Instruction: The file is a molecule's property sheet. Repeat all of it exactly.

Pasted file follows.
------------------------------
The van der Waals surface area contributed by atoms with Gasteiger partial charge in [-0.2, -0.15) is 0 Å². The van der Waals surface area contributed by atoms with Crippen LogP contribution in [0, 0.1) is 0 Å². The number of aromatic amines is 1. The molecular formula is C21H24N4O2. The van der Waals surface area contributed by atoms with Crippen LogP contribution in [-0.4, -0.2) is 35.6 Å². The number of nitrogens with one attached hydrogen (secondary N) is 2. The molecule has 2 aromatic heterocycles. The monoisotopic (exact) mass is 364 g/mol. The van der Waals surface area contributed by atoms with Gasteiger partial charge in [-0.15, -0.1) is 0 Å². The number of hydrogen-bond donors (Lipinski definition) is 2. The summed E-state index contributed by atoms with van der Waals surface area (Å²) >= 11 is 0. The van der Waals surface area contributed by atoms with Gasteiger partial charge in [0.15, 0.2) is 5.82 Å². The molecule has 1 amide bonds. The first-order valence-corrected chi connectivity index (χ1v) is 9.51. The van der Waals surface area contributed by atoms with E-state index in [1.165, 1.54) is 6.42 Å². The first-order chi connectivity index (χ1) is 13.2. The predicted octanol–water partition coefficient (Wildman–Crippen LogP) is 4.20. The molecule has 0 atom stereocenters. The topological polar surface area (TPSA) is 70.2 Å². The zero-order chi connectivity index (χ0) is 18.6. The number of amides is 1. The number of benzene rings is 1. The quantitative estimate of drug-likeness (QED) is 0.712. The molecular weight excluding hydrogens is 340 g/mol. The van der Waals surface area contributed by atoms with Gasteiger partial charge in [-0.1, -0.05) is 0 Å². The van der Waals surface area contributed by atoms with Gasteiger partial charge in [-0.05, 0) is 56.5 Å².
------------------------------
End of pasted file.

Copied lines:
The van der Waals surface area contributed by atoms with Gasteiger partial charge in [-0.2, -0.15) is 0 Å². The van der Waals surface area contributed by atoms with Crippen LogP contribution in [0, 0.1) is 0 Å². The number of aromatic amines is 1. The molecular formula is C21H24N4O2. The van der Waals surface area contributed by atoms with Crippen LogP contribution in [-0.4, -0.2) is 35.6 Å². The number of nitrogens with one attached hydrogen (secondary N) is 2. The molecule has 2 aromatic heterocycles. The monoisotopic (exact) mass is 364 g/mol. The van der Waals surface area contributed by atoms with Gasteiger partial charge in [-0.15, -0.1) is 0 Å². The number of hydrogen-bond donors (Lipinski definition) is 2. The summed E-state index contributed by atoms with van der Waals surface area (Å²) >= 11 is 0. The van der Waals surface area contributed by atoms with Gasteiger partial charge in [0.15, 0.2) is 5.82 Å². The molecule has 1 amide bonds. The first-order valence-corrected chi connectivity index (χ1v) is 9.51. The van der Waals surface area contributed by atoms with E-state index in [1.165, 1.54) is 6.42 Å². The first-order chi connectivity index (χ1) is 13.2. The predicted octanol–water partition coefficient (Wildman–Crippen LogP) is 4.20. The molecule has 0 atom stereocenters. The topological polar surface area (TPSA) is 70.2 Å². The zero-order chi connectivity index (χ0) is 18.6. The number of amides is 1. The number of benzene rings is 1. The quantitative estimate of drug-likeness (QED) is 0.712. The molecular weight excluding hydrogens is 340 g/mol. The van der Waals surface area contributed by atoms with Gasteiger partial charge in [-0.1, -0.05) is 0 Å². The van der Waals surface area contributed by atoms with Gasteiger partial charge in [-0.05, 0) is 56.5 Å².